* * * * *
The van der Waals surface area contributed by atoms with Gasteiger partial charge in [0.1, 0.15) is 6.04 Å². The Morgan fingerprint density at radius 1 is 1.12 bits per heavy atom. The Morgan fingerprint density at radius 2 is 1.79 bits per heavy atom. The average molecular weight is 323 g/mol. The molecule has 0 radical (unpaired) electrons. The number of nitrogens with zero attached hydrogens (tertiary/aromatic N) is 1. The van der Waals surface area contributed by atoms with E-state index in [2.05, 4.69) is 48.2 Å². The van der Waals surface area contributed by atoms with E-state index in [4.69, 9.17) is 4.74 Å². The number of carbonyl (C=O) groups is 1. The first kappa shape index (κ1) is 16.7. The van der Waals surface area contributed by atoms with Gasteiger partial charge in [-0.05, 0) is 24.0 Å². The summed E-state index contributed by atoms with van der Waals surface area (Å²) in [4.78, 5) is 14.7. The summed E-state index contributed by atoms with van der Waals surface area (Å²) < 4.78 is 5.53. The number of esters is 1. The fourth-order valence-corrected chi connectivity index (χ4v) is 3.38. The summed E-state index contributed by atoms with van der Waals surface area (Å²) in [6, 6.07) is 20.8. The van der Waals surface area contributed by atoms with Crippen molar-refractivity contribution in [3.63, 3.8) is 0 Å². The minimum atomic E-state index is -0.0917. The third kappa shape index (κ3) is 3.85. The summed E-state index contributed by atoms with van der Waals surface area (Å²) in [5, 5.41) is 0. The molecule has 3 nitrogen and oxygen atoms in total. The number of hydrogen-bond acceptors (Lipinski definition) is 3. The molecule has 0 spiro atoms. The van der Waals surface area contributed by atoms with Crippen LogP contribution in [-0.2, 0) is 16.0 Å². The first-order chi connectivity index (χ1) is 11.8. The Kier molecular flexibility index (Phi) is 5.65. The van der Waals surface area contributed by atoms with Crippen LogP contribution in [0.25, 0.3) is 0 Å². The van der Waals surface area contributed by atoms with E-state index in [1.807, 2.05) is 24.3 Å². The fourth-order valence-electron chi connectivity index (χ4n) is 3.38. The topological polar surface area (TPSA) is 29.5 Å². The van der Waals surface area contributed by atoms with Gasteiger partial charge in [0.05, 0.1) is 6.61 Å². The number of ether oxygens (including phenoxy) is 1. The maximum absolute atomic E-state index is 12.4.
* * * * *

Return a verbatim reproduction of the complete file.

The van der Waals surface area contributed by atoms with Gasteiger partial charge in [0.1, 0.15) is 6.04 Å². The Morgan fingerprint density at radius 1 is 1.12 bits per heavy atom. The Morgan fingerprint density at radius 2 is 1.79 bits per heavy atom. The average molecular weight is 323 g/mol. The molecule has 0 radical (unpaired) electrons. The number of nitrogens with zero attached hydrogens (tertiary/aromatic N) is 1. The van der Waals surface area contributed by atoms with E-state index in [2.05, 4.69) is 48.2 Å². The van der Waals surface area contributed by atoms with E-state index in [4.69, 9.17) is 4.74 Å². The number of carbonyl (C=O) groups is 1. The first kappa shape index (κ1) is 16.7. The van der Waals surface area contributed by atoms with Gasteiger partial charge in [-0.05, 0) is 24.0 Å². The summed E-state index contributed by atoms with van der Waals surface area (Å²) in [4.78, 5) is 14.7. The summed E-state index contributed by atoms with van der Waals surface area (Å²) < 4.78 is 5.53. The number of esters is 1. The fourth-order valence-corrected chi connectivity index (χ4v) is 3.38. The summed E-state index contributed by atoms with van der Waals surface area (Å²) in [6, 6.07) is 20.8. The van der Waals surface area contributed by atoms with Crippen molar-refractivity contribution in [3.63, 3.8) is 0 Å². The minimum atomic E-state index is -0.0917. The third kappa shape index (κ3) is 3.85. The summed E-state index contributed by atoms with van der Waals surface area (Å²) in [5, 5.41) is 0. The molecule has 3 nitrogen and oxygen atoms in total. The number of hydrogen-bond acceptors (Lipinski definition) is 3. The molecule has 0 spiro atoms. The van der Waals surface area contributed by atoms with Crippen LogP contribution in [-0.2, 0) is 16.0 Å². The first-order chi connectivity index (χ1) is 11.8. The Kier molecular flexibility index (Phi) is 5.65. The van der Waals surface area contributed by atoms with Crippen LogP contribution in [0.25, 0.3) is 0 Å². The van der Waals surface area contributed by atoms with E-state index in [1.807, 2.05) is 24.3 Å². The fourth-order valence-electron chi connectivity index (χ4n) is 3.38. The topological polar surface area (TPSA) is 29.5 Å². The van der Waals surface area contributed by atoms with Gasteiger partial charge in [0.05, 0.1) is 6.61 Å². The number of ether oxygens (including phenoxy) is 1. The maximum absolute atomic E-state index is 12.4.